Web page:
I know a lot of outstanding teachers. Theirs is a difficult job and I have a great deal of sympathy for them. But I had some doozies when I was young. This is about one of them.
It made sense that the meanest teacher of our elementary school had the name, Mrs. Snodgrass. She had a furrowed brow, a curled lip and a high pitched angry voice. She looked on us with disgust and communicated with every fiber of her being how dumb she thought we were. Every day, she’d pick a child, usually an insolent girl named Rhonda, and yank her from her desk to give her a couple of swats.
She ruled with ridicule, spite, and intimidation. The kids mocked her behind her back and froze in fear when her attention focused on them.
She had been a teacher for several decades, but all bad things come to an end, I suppose, and it turns out that our class was her last before she retired. Our little school went on without her and the kids managed to learn even without her menacing ways of persuasion.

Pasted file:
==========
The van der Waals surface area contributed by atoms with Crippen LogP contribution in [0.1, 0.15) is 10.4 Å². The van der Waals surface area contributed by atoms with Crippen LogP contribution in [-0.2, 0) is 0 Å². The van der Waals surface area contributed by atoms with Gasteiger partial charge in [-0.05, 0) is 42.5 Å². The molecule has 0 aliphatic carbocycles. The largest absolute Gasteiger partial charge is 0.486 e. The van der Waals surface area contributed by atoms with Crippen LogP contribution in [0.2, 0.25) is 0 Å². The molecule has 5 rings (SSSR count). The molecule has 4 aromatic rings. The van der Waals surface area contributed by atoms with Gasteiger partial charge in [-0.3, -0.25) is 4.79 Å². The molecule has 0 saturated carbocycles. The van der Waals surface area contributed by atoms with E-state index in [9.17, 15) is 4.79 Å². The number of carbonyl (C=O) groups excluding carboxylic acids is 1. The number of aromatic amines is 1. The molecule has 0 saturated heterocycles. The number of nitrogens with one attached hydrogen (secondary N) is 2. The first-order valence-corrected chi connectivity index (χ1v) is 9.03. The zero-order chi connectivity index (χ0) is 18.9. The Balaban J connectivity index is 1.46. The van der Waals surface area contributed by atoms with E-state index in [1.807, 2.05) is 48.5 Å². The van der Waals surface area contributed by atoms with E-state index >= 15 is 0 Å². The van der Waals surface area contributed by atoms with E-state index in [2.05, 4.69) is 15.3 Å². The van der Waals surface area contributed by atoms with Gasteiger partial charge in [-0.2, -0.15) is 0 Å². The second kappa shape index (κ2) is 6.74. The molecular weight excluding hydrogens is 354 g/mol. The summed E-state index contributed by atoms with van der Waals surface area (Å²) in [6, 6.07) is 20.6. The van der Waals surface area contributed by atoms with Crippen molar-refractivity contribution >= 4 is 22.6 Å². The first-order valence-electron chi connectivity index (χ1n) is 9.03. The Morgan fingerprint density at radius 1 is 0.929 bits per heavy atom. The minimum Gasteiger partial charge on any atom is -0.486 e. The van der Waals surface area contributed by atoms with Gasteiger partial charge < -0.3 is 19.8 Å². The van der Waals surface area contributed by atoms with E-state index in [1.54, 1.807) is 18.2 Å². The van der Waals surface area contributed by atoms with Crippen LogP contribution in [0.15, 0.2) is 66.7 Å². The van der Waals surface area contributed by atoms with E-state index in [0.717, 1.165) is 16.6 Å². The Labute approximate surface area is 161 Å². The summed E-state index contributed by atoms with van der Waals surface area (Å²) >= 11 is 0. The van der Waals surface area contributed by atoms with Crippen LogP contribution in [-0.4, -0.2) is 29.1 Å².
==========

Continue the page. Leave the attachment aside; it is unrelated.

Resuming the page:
She came back once the next year for a visit. We were a little startled to see her but several of us said hello and lied about being glad to see her.
I watched her as she walked across the courtyard to look at her old room. I saw her differently. She was smaller than I remembered, an old lady clutching her purse, her gray hair wrapped in an old fashioned bun. She spent a long moment looking at the little room where she used to reign in terror. She didn’t look angry anymore. In fact, it seemed like all the fire was gone from her with nothing to replace it.
I find myself wondering: Who was Mrs. Snodgrass when she wasn’t a mean fourth grade teacher? Was she married or widowed? Where did she live? Did she have grown children? Did she have any friends? Did she go to church? Did she take any trips after she retired and did anyone go with her?
And what did she think about when she looked at the dinky room where she once ruled with an iron fist? Did she feel any satisfaction from her career as a teacher? Could she look back and remember any students she loved, or who loved her?
I look back on my life now that I’m closer to her age then, and sometimes I feel emptiness, too, and I have many regrets. However, I can also say that I loved and still love the people of my past. I can tell you how our lives intersected. And I have a newer smaller community that continues to increase with interesting people.
I hope that my memories of the woman are flawed, that as a nine-year-old boy I just didn’t see things clearly. Maybe Mrs. Snodgrass was not as mean as I thought.
Actually, she was. But I see her with pity now.